Prashant’s Fellowship is made possible by the Rural India Supporting Trust.
As I lived across the cultural milieu of Assam among people of the Mising tribe I struggled to understand certain words. ‘Livelihood’, ‘Resilience’, ‘Holistic’ were among a long list of words from the ‘linguistic world’ of Development Sector. I sat reading dictionary definitions, academic deliberations and listening to innumerable suggestions from foot soldiers of the field. But the dilemma persisted, especially around the idea of ‘holistic’.
What is a Holistic Approach?
The word ‘holistic’ is defined by the Oxford dictionary as ‘characterised by the belief that the parts of something are intimately interconnected and explicable only by reference to the whole’. To get my act together I went back to the people. The people for whom I am supposed to work amidst the conflicting interests of different sections of society – ruling elite (elected and selected), middle class etc etc. As I went through the motions of talking to the people I could weave a web of areas in the life of the people which all came together to be ‘culture of living’. Re-wiring my thoughts after listening for days, weeks and months I got a fair idea of what ‘holistic’ meant to people. The role of food, education, sanitation, health seemed to be interconnected for better living.
In the previous blogs we enlisted the livelihoods of the people in the Mising villages in the Uttar Mohura area. As I contemplated on working towards proposing a livelihood solution for the people in the area I was in a conundrum. The ability to juxtapose a short term intervention on the long term challenge of the people was pushing me to it. The whole ‘development actor’ approach with ‘set solutions’ and ‘quick results’ was drawing me to a close. It was during this time that I realised that I wish to come back to this village again and again over the next few decades. The relationship with the people had to be one that had a future just as we think for ourselves all the time. A holistic solution would also comprise of the reflections and changes that I have been experiencing.
Going back to People – Learnings
The Bamunchapori village is not connected by a road network to the nearest villages or ward headquarters. There is a lack of access to the power grid in the area as well. There is no specific access to solar power uniformly distributed across the village as well. The tribals are engaged in agricultural activities as primary source of livelihood. The agriculture acts are the source of food grains for the household. The people in the area are also engaged in raising livestock – pigs, hen, ducks, etc. The people also have milch cattle as well. The agriculture is not mechanised and ground water or flood water acts as the source for irrigation. The output of these engagements is meant to support the household consumption patterns and also used to generate income by selling off the produce to middlemen. Some youngsters from the village have also migrated to urban areas in southern states of India for jobs. These are mostly industrial labor engagements for daily wage contracts which lack permanency.
The status of education among the population is low. The access and availability of quality education is scant. The children attend to government or government aided schools in the area. The higher education is available at a distance along with a cost that is out of reach for the tribals. The people living in the village though do have a good understanding of the other areas due to the migrants and increase in access to mobile and internet networks over the last couple of years. The health indicators of the people are satisfactory. The closest primary health centre is at a distance from the village. The people generally suffer from health and hygiene issues during the villages. It is a 100% open defecation village with no access to scientific toilets.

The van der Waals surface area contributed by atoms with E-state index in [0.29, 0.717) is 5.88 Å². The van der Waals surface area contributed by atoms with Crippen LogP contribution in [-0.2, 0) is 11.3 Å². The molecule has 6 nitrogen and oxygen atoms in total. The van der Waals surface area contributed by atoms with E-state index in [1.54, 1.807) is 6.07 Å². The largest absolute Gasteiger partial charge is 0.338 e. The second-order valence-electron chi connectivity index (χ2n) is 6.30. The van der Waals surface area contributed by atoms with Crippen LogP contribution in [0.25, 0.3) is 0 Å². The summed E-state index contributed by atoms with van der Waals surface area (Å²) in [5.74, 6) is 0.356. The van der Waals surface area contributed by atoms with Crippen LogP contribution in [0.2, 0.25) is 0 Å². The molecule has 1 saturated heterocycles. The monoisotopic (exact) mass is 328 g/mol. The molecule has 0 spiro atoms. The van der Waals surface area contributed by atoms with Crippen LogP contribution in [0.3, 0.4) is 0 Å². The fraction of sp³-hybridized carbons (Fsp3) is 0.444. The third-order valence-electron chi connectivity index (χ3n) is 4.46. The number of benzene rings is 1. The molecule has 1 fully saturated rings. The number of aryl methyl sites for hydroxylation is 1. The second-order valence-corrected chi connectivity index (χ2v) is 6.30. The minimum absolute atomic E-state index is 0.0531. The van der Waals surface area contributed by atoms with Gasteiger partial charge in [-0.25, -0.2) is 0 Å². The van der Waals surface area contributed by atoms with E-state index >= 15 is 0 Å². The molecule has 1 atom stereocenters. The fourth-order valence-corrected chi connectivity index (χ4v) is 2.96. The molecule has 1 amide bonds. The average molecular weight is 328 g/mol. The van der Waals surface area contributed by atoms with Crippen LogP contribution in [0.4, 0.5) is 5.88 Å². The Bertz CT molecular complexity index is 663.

A quick work around of the ideas that people gave and feeding off their memories led me to the way forward. The proposed strategy is to work towards developing the Bamunchapori village and nearby areas as an eco-cultural destination. To promote the sustainable lifestyle of the Mising tribal community in the area. The age old practices of agriculture which are in harmony with ecology, environment and climate of the region are to be shared with the people. The rearing of livestock and fishing as a livelihood is to be appreciated. The art of weaving by the Mising women is to be offered as a finished product for sale to the people coming over for visits. The people can come over and live in the place to experience the wildlife in the area as well as the seasonal migratory birds. The experience of rowing, treks and travels across the floodplain would offer the people to learn more about the rural landscape. All these activities would be generating incomes for the people in the area. Since it would be organised at the community level it would lead to development of infrastructure for the village which can solve problems of holding livestock during floods, construction of flood resistant toilets in the area, boats to be used during the floods for people to access relief and consolidation of knowledge of the community.
Michael Baughman wrote in his A River Seen Right (Lyons Press, 1995) p. 156, clearly paraphrasing and not quoting: “I think it was in Walden where he wrote that a lot of men fish all their lives without ever realising that fish isn’t really what they’re after.” Baughman may have been paraphrasing from Thoreau’s Journal, January 26, 1853.
I am not after the fish. I am for the experience.